Tuesday, May 11, 2010

Part 2

Day 1 started bright and blurry at 6am, I went down to the bike room to learn that they don’t open for another 30 minutes, this would only cause for more stress and a shorter time span to get done what I needed to do. I didn’t eat breakfast with the whole team, instead I was in the parking garage with all of my stuff sprawled out. Graeme the man was my extra hand when I needed help building my bikes.

 This process went on into the morning, lots of things were happening internally, I had to whip the bikes together, change into my kit, and take my credential picture…the morning just drug on and on. All teams were grouped together taking vehicles and shuttling themselves while team USA was trying to get help, and was receiving none No respect I tell you! Joey took it upon himself and used his Spanish abilities to snag a ride on the back of a truck, I thought this was foolish due to what we have been told about traveling in this country, but for Joey it was a great experience minus the diesel soot in his eyes.

We finally flagged down the appropriate truck and got on the bus, still wondering if our bikes were going to meet us at the venue we headed out into the heart of the city with a motorcycle police escort and a officer standing at the front of the bus with a really big gun. The next 40 minutes was an experience as everyone was rubber necking looking out of both sides of the window trying to take in all of the sights. The landscape changed from big buildings to cinderblock shanties, tiny shops, open air markets and bars littered the roadside all the way out to the venue.

 The race venue was situated at a National Park, it was a really great area, and it is also a tourist destination with a petting zoo, a gondola to the top of the mountain (which I wish we were able to us), a ropes course among other recreational activities. Upon arrival nobody knew exactly what was going on, where the courses were or who to contact about this. Bike coach extraordinaire Scott Sharples took my extra bike and body armor, that’s where we got separated, he went to the bottom of the course, and we went to the top. Chris Van Dine rolled by and gave us the lowdown; he is an encyclopedia of knowledge when it comes to races like these as he always has friends in areas like Guatemala. Without my upper suit I fallowed Chris down the track blind, slowly creeping looking at one intense section after another. The lack of course tape and course marshals was a bit concerning as there were loco Latin American pinners rallying themselves as practice fully got underway. The DH course was intense especially for this being the first time back on a bike in months. Section 1 up top was fun single track that flowed well right into a peddly road section that was made more exciting with small jumps tossed in.

 Into section 2 the road dumped into a sweet step down mandatory gap into a wicked right berm, this was the start of a minute long ribbon on trail that was fast, had loose moon dust descents and the steep track caused for lots of swapping and cross rutting.

 Section 3 continued into some really steep loose chutes but then quickly moved right into one long massive rock garden, scattered with tight chicanes and derailleur bashing goodness. Near the end there was a near vertical rock roll in that had a missive G out fallowed quickly by another dusty rock section that was guarded by VW sized rocks.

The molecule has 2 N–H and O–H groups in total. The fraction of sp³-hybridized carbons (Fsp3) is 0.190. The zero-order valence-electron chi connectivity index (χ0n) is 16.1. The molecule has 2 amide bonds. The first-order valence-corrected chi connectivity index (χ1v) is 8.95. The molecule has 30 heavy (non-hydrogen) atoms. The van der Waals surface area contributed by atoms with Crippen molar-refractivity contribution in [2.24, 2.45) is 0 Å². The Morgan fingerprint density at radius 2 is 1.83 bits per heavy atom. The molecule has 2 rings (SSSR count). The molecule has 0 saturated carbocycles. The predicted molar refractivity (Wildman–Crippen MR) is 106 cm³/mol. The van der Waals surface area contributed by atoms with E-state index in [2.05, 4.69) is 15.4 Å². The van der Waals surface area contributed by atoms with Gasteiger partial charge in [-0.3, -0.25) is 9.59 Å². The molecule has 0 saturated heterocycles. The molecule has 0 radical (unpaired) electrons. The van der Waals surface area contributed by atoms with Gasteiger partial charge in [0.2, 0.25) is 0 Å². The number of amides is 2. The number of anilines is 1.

While I was inspecting this section of trail I saw a girl commit to this roll in after a slight hesitation and once she hit that compression her hands slipped the brakes and she went flying straight towards me lawn darting head first into the rocks threading the needle between some big boulders. I was the first on the scene as there were no course marshals or medics available. I had to be the medic while Graeme played the roll of the marshal shutting down the track while the local emergency response team was alerted. This whole situation was very real and things suddenly became clear that I really was not in Kansas no more. Once past this section of trail there were a few high speed rock sections before the sprint to the finish line road gap jump. At about thirty-five feet or so this was a rather large jump.

 Many of the competitors had never jumped anything like this before in their lives, it was a great added feature to the track but due to there being no go around lines it was definitely one of the most frightening places to watch practice as there were too many close calls. Chris Van Dine supplied the shuttle truck, a barrowed vehicle from a friend for much of the team for the day. My day had been cut short after that one practice run due to a mechanical, and with no mechanic on sight there was nothing for me to due. Instead I jumped on the shuttle and became team USA’s film crew. Most of the riders that day got in a few laps and some of them were starting to get comfortable with the course. Later in the day as most of the downhill competitors were packing it in I set out to practice the mountain cross course. The weather was threatening more most of the afternoon and right as I was peddling up the road to the track the sky unleashed the rain upon me canceling my mountain cross practice for the day.

 While most of the team took shelter under umbrellas I took to the dirt and tried to make something out of a rainy afternoon since I was already soaked to the bone. Not a good day for me as I worked well into the night with the help of my coach, Graeme and teammates we got busy getting my bike ready for a brutal 5am wakeup call the next morning.